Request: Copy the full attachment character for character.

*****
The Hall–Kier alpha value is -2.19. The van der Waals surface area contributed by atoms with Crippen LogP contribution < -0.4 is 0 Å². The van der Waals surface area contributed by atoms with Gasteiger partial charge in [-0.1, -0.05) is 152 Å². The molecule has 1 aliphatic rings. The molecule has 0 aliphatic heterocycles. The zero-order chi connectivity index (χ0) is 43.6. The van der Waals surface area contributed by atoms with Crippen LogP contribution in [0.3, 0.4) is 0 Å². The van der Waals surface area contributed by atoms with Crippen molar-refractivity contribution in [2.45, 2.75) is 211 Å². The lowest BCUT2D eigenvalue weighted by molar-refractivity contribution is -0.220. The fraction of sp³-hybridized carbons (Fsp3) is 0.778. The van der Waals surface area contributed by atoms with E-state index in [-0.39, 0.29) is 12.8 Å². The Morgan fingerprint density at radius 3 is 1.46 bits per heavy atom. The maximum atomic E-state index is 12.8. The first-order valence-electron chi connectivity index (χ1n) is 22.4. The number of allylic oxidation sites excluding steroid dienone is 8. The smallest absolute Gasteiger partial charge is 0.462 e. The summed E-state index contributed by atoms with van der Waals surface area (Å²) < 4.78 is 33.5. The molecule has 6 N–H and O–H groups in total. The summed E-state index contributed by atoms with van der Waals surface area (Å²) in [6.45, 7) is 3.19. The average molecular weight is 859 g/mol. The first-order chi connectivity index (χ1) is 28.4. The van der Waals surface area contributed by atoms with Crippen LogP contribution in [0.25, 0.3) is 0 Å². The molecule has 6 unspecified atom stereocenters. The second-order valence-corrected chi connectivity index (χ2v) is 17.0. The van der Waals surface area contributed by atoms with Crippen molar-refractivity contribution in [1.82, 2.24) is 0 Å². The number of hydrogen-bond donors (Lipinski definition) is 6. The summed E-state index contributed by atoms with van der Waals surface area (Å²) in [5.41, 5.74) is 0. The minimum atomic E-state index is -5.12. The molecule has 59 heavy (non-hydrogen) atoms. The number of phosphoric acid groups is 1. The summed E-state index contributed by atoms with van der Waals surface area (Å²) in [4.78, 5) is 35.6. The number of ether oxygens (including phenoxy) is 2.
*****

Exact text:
The Hall–Kier alpha value is -2.19. The van der Waals surface area contributed by atoms with Crippen LogP contribution < -0.4 is 0 Å². The van der Waals surface area contributed by atoms with Gasteiger partial charge in [-0.1, -0.05) is 152 Å². The molecule has 1 aliphatic rings. The molecule has 0 aliphatic heterocycles. The zero-order chi connectivity index (χ0) is 43.6. The van der Waals surface area contributed by atoms with Crippen LogP contribution in [0.3, 0.4) is 0 Å². The van der Waals surface area contributed by atoms with Crippen molar-refractivity contribution in [2.45, 2.75) is 211 Å². The lowest BCUT2D eigenvalue weighted by molar-refractivity contribution is -0.220. The fraction of sp³-hybridized carbons (Fsp3) is 0.778. The van der Waals surface area contributed by atoms with E-state index in [-0.39, 0.29) is 12.8 Å². The Morgan fingerprint density at radius 3 is 1.46 bits per heavy atom. The maximum atomic E-state index is 12.8. The first-order valence-electron chi connectivity index (χ1n) is 22.4. The number of allylic oxidation sites excluding steroid dienone is 8. The smallest absolute Gasteiger partial charge is 0.462 e. The summed E-state index contributed by atoms with van der Waals surface area (Å²) < 4.78 is 33.5. The molecule has 6 N–H and O–H groups in total. The summed E-state index contributed by atoms with van der Waals surface area (Å²) in [6.45, 7) is 3.19. The average molecular weight is 859 g/mol. The first-order chi connectivity index (χ1) is 28.4. The van der Waals surface area contributed by atoms with Crippen LogP contribution in [0.25, 0.3) is 0 Å². The molecule has 6 unspecified atom stereocenters. The second-order valence-corrected chi connectivity index (χ2v) is 17.0. The van der Waals surface area contributed by atoms with Crippen molar-refractivity contribution in [1.82, 2.24) is 0 Å². The number of hydrogen-bond donors (Lipinski definition) is 6. The summed E-state index contributed by atoms with van der Waals surface area (Å²) in [5.41, 5.74) is 0. The minimum atomic E-state index is -5.12. The molecule has 59 heavy (non-hydrogen) atoms. The number of phosphoric acid groups is 1. The summed E-state index contributed by atoms with van der Waals surface area (Å²) in [4.78, 5) is 35.6. The number of ether oxygens (including phenoxy) is 2.